A: Yes. And in our case, it’s like walking on the relief map and seeing how the terrain changes, the population changes, seeing what structures are built over time. If there is a military base, what’s associated with it, what equipment is there, what’s the activity associated with it, what’s the command and control, who’s the commander, where were they yesterday, how are they linked to all of the other commanders? If it’s a terrorist training site, who’s training there, how long have they been there, what are they training for? So all of us within the intelligence community are looking at these things—we need to ensure that we’re bringing all of that information together in real time, virtually, to enable decisions and actions to be made and to enable customer success.
Q: Is the information you are referring to classified or a mix of classified and unclassified?
A: We can make available some of that information in the unclassified realm, and people will add to it in ways we never thought about. We have some of our disaster recovery software out on an open social-networking site where software developers work. It’s called GitHub, and we were the first intelligence agency to put our software out there on its network. Local communities are downloading and adding to it to run their towns and their cities. I met with the mayor of Huntsville, Ala., about a month ago. We have a very strong partnership with them. He wants a smart city, where he knows where the potholes are, where the trash trucks are, where he needs to have more patrol cars, and he’s using our software as his baseline to do that. Why not? It is already developed, and we give it to him at no cost. That’s just one example. If you go way back in time, some of our early radar work analysis was the formation for mammographies, so I’m sure there are other examples of taking what we develop here and adapting it for other uses.
Q: Are you saying that by opening up your information and software tools, users will make your products better and more useful?
A: Yes. But keep in mind, we always have to make sure the software hasn’t been altered and that we fully understand the source code. By making our data accessible, I have presented a challenge to the rest of the intelligence community and to the Department of Defense to make their data available to us and to others.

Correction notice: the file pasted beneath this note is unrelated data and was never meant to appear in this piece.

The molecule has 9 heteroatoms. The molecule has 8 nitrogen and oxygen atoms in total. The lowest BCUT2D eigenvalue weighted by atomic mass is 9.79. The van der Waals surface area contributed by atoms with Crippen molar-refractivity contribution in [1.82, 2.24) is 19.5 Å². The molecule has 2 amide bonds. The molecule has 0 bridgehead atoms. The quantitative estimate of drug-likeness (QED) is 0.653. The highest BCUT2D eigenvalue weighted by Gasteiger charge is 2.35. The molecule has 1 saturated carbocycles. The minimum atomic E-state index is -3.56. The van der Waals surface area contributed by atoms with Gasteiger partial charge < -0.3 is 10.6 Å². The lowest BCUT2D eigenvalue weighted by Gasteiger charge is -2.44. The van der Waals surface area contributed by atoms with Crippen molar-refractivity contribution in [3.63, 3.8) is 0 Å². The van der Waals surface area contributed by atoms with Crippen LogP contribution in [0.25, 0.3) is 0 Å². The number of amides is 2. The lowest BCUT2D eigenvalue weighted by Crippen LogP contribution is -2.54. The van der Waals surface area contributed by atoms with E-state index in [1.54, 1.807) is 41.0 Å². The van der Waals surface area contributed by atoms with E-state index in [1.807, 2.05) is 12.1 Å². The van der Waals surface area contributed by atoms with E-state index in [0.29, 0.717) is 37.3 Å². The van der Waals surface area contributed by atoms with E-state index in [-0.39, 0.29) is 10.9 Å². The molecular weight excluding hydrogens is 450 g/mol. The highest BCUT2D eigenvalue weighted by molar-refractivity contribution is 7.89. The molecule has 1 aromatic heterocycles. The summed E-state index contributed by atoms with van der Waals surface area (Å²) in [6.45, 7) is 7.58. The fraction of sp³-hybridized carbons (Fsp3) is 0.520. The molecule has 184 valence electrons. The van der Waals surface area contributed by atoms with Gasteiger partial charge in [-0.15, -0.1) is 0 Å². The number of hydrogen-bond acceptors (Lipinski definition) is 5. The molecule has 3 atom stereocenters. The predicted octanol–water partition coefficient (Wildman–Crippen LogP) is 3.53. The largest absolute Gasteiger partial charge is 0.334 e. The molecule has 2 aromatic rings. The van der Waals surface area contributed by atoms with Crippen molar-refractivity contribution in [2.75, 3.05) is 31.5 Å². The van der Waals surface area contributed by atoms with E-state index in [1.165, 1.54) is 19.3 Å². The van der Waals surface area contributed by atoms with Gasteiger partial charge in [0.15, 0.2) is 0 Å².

You may have heard “every soldier is a sensor.” A solider on the battlefield has a camera and takes a picture; that’s great situational awareness. That’s better than we may have because it’s in the moment. How do I get that data back here immediately, take advantage of it, and then serve it back out to the entire network? And how do I know that it was our soldier who took the pictures? That means we have to ensure we have data integrity if we’re going to use it to make our analytic assessments and then to serve it back out to others.
Q: What are some of the things you worry about, in terms of big gaps to plug?
A: The first thing that I worry about is what we don’t know. We cannot see the entire earth all the time, nor do I think we will ever invest in the capability to be able to do so. So I worry about what we don’t know. Then, I’m very worried about the rise of terrorism—what’s going on right now in Syria and Iraq. Many folks thought the Arab Spring was going to be spring. Well, it’s been spring, but it’s also been summer, fall, winter and so on. I also worry about our ability to anticipate where the next disaster, catastrophe or crisis is going to strike and about our readiness for that. At the end of the day, I worry about the speed, impact and number of things happening to our people from so many things happening at once. We call that the OPTEMPO, or operations tempo. It doesn’t take long to run out of fingers and toes if you’re counting all the crises that are happening and that we monitor on a daily basis. We’re watching the rest of the world and trying to anticipate where that next hot spot is going to be. It’s not a complete exaggeration to say it’s usually in a place a lot of people have never heard of. So, I worry that the “new normal” is a constant state of crisis, and I worry how that impacts our folks and their ability to keep up without getting burned out. That said, the intelligence community is made up of smart, resilient employees who are dedicated to doing their part to keep our country safe. It has been an absolute privilege for me to be a part of it.